• Mistaken Identity by Laura Schomberg. Highlander crossover and sequel to "Uncommon Sense" from Highland Blades Vol. 1. (Is Blair Sandburg the oldest Immortal known as Methos?) (91)
  • It Was a Dark and Stormy Night by Becky Brewster (Anything that can go wrong, does, when Jim Ellison tries to give a safety talk at Rainier Universiy.) (97)
  • Judgments by K. Ryn (novella) (A Novella. Jim and Blair become the target of a group of murderous young men who play cat and mouse with the detective and the anthropologist in the Nevada desert.) (103)

Reactions and Reviews: Issue 3

See reactions and reviews for Judgments.

Issue 4

cover of issue #4

The Sentry Post 4 was published in January 1999 and is 158 pages long.

  • Deadly Choices by Dawn Cunningham (A vengeful woman forces Simon to choose one of his detectives to die!) (7)
  • Worse Than a Paper Cut by Katherine A. Ring (Academic life isn't as peaceful as Blair Sandburg would like it to be.) (15)
  • Some Enchanted Evening by Sue Kelley (Blair goes undercover in a high class escort service to help solve a murder.) (29)
  • Tara and Me by Sandra McDonald (Blair faces some self doubts.) (51)
  • Hotel California by Marlene Becker (Blair Sandburg and Brian Rafe are out on a ‘dark and stormy night’ where they stumble across a hotel that, at first, seems a haven from the storm; but, in reality, they would be better off with the tornado.) (57)
  • Dark Sentinel by K. Ryn (novella) (Blair finds himself the captive of another sentinel and Jim is determined to get his guide back.) (79)

Issue 5

cover of issue #5, by Karen River

The Sentry Post 5 was published in May 1999 and is 164 pages long. It has a color cover by Karen River.

  • Survival Lessons by Anna Kelly (A Survival Episode Tag.) (5 pages)
  • From Bad to Worse by Beth Manz (A fishing trip turns deadly.) (18 pages)
  • Whole Against the Sky by Christiane Mistele (The aftermath of Sentinel Too Part 1 is explore) (9 pages)
  • Temper Tantrum by TAE (After an explosion lands Simon in the hospital, Jim searches for the bomber and the reason for the attack.) (7 pages)
  • Promissory by Denim Scott (Blair Sandburg returns from visiting a dying friend with a small surprise in tow.) 32 pages)
  • No Deposit, No Return by Sue Pokorny (When Blair finds a backpack full of cash in the Volvo he becomes a target for the rightful owners of the money.) (12 pages)
  • Father Figure by Sheila Paulson - A Sentinel/Riptide crossover (12 pages)
  • Subterfuge by K. Ann Yost (Jim’s investigation of the murder of a private detective puts Blair’s career in jeopardy.) (10 pages)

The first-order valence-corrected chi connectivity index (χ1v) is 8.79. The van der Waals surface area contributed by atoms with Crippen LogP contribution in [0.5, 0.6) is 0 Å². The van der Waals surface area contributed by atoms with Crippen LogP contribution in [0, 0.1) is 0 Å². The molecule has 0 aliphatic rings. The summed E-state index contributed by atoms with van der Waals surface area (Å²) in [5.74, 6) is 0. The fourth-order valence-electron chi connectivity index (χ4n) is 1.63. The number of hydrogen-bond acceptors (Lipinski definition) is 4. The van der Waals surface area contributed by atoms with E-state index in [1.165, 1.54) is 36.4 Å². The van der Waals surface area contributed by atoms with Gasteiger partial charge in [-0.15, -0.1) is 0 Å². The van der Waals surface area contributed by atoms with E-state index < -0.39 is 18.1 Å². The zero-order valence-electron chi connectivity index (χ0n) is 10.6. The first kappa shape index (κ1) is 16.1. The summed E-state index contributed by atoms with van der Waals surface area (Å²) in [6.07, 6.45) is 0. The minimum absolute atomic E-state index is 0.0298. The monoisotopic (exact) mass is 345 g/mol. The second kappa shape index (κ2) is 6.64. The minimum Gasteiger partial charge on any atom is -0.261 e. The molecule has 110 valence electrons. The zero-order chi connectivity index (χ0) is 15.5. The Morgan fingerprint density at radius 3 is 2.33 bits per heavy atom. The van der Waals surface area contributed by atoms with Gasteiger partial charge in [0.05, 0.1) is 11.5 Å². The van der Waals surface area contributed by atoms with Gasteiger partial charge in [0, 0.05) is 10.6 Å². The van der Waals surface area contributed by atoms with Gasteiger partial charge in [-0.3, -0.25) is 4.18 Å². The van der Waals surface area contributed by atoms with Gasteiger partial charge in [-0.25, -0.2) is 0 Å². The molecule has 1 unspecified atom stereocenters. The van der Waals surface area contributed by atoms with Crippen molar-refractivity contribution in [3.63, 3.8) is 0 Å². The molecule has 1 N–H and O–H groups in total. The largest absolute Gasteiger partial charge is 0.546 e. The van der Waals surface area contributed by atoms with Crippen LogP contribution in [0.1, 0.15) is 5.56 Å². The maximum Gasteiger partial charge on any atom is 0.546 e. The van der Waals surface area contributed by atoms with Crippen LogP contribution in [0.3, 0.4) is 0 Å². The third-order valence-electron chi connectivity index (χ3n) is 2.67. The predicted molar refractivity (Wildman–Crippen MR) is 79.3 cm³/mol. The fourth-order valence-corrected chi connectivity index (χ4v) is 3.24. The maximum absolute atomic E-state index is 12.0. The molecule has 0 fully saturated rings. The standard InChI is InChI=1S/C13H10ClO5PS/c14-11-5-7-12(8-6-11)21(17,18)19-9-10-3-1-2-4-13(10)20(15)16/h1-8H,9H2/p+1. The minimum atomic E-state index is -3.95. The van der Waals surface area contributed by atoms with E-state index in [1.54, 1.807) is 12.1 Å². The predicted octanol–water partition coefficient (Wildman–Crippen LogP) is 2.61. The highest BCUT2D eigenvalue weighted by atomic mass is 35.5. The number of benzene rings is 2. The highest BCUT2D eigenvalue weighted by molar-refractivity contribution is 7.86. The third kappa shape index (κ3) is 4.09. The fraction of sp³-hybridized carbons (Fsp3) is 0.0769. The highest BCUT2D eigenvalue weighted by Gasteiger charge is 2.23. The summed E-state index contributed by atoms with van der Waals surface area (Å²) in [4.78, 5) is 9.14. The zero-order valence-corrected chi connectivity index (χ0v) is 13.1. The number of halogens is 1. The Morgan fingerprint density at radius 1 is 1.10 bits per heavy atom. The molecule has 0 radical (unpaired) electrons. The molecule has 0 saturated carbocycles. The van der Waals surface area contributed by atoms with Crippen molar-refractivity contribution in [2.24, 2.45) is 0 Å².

• Ellison’s Shadow by K. Ryn (A series of four stories chronicling Jim and Blair’s developing friendship.) (49 pages)

Reactions and Reviews: Issue 5

See reactions and reviews for Promissory.

“Survival Lesson” by Anna Kelly is a vignette about Jim’s reflections on Blair’s place in his life following the episode “Survival.” It’s rather a soft focus piece and is competently rendered, but reveals no new or unusual insights into the characters or their relationship.

Beth Manz’ story, “From Bad to Worse” treads a well-worn fannish path: Jim and Blair go on a fishing trip and trouble ensues. (In this case it’s a cult that targets Blair—and how can one fault their taste?). However, Beth has sculpted a well-characterized, suspenseful tale that sucks the reader into the pages. The characters are three-dimensional—strong, resilient, displaying humor and affection, fear and compassion. The supporting original characters are given enough presence to be believable, as well, and not stick figures. And, while Blair is the intended victim in this story, he is never the passive victim—he is the Blair of “Cypher,” thinking, talking—doing whatever he can to ensure survival, for himself and his Sentinel. (I would suggest that this would have made a dandy episode of the show, but I don’t know if people would regard that as a compliment or an insult.)

“Whole Against the Sky” by Christiane Mistele is a follow up to “Sentinel Too,” Part 1. The first part of this story was published on the ’net, but the second part has been added for this zine. It attempts to resolve the issues that have interfered with the relationship between Sentinel and Guide. The story is gracefully told, the prose is lucid, and she makes appropriate use of mystical sequences to develop the story. Overall, it is a pleasant read, but the symbolic message of the story (Jim didn’t listen to Blair, Blair rejected Jim) was presented in a somewhat heavy-handed manner.